Agit Disco 23 – Tracey Moberly

Agit Disco 23 - Tracey Moberly

Tracey Moberly

1. Michelle Shocked – ‘When I Grow Up’  (1988)

2. Patti Smith – ‘People Have The Power’ (1988)

3. Janis Ian – ‘At Seventeen’ (1975)

4.  Alabama 3 – ‘Peace In The Valleys’ (2009)

5. Nancy Sinatra – ‘Bang Bang’ (1966)

6. B52’s – ‘Channel Z’ (1989)

7. The Justified Ancients of Mu Mu (The JAMs) – ‘Grim Up North’ (1991)

8. X-Ray Specs – ‘Oh Bondage Up Yours!’ (1977)

9.  Dimitri From Paris – ‘I am a Very Stylish Girl’ (1998)

10.  Suzanne Vega – ‘Luka’ (1987)

11.  Billie Holiday – ‘Ain’t Nobodies Business’ (1923)

12.  Ace of Base – ‘All That She Wants’ (1992)

13.  Manic Street Preachers – ‘A Design For Life’ ( 1996)

14. Chumbawumba – ‘Tubthumping’ (1997)

15. Penetration – ‘Don’t Dictate’ (1977)

16. Edie Brickell & New Bohemians – ‘What I Am’ (1988)

17. Alabama 3 – ‘Woke Up This Morning’  (1997)

18. Peaches & Joan Jett – ‘I Don’t Give a Fuck’ (2003)

After compiling my first CD selection which included hard edge political, rebel and anti war songs I viewed some of the other AGITDISCO contributors selections. I found that the majority of the classic songs had been incorporated into theirs. Therefore instead of making a compilation from their compilations I have scrapped my first selection and decided upon a different direction and selection process. I am adopting a different position which helps address the imbalance of male to female artists and contributors. I have selected a number of songs and their lyrics based on a socio-political narrative that begins with a young girl being born in the then thriving Welsh mining Valleys of South Wales. The story is briefly narrated and delivered from a subjective standpoint regarding both the selection choice and content. I am using the song lyrics and performers to weave the greater part of the stories narrative which sometimes contain factual snippets of information about the artist and the song. The tracks in chronological order narrates the wider story as we read between the lines…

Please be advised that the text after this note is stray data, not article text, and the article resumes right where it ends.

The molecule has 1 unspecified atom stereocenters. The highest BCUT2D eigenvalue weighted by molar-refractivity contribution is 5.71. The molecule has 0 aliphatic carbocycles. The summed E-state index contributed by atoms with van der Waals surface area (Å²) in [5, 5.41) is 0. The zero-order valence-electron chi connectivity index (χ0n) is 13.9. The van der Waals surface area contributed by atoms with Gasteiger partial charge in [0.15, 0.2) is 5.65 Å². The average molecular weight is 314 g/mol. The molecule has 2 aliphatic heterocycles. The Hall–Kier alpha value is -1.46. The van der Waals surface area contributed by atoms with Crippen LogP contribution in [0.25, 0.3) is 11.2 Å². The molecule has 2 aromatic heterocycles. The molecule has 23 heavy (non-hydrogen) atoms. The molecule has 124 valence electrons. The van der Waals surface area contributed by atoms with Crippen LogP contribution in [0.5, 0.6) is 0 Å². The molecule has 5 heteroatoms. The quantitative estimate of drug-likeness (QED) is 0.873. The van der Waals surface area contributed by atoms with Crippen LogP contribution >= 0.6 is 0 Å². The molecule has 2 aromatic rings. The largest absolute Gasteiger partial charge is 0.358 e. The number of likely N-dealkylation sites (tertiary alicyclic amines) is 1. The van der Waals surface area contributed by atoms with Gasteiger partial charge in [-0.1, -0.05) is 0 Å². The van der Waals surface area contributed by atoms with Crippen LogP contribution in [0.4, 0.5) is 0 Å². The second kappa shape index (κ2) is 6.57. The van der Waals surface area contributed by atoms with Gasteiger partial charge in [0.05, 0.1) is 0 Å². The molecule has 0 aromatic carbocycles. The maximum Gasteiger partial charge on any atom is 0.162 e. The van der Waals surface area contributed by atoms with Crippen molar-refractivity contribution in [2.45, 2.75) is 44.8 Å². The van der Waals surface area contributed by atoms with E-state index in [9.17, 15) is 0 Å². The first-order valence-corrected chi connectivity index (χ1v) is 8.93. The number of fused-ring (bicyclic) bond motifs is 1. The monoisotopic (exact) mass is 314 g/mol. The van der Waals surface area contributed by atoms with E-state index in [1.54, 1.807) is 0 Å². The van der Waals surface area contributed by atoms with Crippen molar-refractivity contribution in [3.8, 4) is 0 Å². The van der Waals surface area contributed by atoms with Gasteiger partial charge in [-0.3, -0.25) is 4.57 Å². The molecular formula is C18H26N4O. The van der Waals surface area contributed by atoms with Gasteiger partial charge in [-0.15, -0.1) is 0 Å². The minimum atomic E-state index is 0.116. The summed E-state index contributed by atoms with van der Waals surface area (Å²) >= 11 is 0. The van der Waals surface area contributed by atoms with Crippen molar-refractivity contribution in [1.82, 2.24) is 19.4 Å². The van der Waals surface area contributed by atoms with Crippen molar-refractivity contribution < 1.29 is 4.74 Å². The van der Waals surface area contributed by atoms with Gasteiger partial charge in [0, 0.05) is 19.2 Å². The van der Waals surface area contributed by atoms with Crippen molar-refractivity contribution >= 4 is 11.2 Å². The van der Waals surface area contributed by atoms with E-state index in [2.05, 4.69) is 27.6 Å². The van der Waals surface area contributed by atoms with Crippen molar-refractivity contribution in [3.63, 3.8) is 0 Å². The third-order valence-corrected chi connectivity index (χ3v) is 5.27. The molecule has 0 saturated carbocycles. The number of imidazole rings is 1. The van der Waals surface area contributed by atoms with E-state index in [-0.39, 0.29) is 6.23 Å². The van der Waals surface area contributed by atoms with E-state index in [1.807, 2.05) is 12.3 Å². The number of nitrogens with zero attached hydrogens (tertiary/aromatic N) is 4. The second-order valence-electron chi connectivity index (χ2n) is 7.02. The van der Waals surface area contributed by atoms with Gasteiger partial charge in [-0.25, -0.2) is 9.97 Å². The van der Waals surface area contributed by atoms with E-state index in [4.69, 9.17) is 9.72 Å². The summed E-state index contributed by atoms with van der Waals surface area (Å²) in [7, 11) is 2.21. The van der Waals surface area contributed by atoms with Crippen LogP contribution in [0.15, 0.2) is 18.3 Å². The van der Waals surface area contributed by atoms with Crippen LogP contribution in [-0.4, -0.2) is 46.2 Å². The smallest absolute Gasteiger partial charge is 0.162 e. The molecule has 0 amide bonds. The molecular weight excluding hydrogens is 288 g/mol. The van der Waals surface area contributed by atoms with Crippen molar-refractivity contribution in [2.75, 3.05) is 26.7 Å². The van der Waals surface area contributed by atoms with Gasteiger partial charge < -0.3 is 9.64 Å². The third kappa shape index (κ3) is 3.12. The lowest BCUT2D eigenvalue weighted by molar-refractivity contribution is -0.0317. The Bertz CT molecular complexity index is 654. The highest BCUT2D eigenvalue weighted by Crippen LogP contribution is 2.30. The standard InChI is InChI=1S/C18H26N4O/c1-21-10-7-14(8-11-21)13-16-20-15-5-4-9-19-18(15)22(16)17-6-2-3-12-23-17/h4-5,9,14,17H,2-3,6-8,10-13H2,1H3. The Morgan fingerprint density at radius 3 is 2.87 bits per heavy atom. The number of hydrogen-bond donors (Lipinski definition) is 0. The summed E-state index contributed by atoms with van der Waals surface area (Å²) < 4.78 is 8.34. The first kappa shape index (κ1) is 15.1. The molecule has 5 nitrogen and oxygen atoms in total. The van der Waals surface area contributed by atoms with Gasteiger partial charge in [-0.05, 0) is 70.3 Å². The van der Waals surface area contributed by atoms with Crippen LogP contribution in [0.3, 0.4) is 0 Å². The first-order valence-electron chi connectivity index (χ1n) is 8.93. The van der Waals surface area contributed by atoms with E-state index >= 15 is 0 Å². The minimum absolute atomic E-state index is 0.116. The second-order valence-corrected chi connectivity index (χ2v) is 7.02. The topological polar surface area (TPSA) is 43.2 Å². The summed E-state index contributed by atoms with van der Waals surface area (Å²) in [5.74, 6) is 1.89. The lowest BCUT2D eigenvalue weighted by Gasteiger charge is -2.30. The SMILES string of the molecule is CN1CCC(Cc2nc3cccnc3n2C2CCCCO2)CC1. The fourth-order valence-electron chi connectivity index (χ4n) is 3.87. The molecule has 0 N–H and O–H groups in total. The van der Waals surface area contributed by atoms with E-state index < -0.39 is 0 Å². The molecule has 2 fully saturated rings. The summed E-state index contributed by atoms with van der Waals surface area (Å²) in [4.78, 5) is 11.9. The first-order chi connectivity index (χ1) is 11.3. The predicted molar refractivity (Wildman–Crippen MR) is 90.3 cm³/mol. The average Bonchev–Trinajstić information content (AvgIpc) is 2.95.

The young girl in the thriving mining valleys of South Wales plays with dolls and prams and all is pink and rosey with her world. At a very early age it is indoctrinated into her that when she is older, much older, she will have many many children of her own as illustrated in my first song section MICHELLE SHOCKED – ‘WHEN I GROW UP’ and the lyrics “…Then I think I’m gonna marry myself that old man… We’re gonna have a hundred and twenty babies… A hundred and five ten fifteen twenty babies…” the lyrics also support the beauty through a childs eyes of the natural aging process untouched by the media and industry-forced ideals of forever trying to hold onto female youth with the song beginning “When I grow up I want to be an old woman, an old, an old, an old, an old, an old, an old, an old, an old woman.”

The town where our female is growing up is an industrious mining valley. It consists of a colourful vibrant community complete with union meeting houses; churches; chapels; shops; bars; snooker halls; cafes and clubs – all spaces for families and friends to interact and socialise. Full of activity the black coal mining valleys shine with the power inherent in the people of the community as within PATTI SMITHS – PEOPLE HAVE THE POWER lyrics “…In the form of the shinning valley…” The Red Flag is the song often sung in union meetings and Welsh male voice choir rehearsals. The nuclear family is a familiar aspect of the valleys demographics running hand in hand with mass employment and and an established industrialised area. It nurtures young and old alike “…people have the power…” the shepherds live in unison with the miners; the towns and villages here establish themselves as a high recruiting area for the armed forces. Within the bubble of a seemingly  smooth running economy everything seemed achievable “…We can turn the earths revolution we have the power, people have the power…’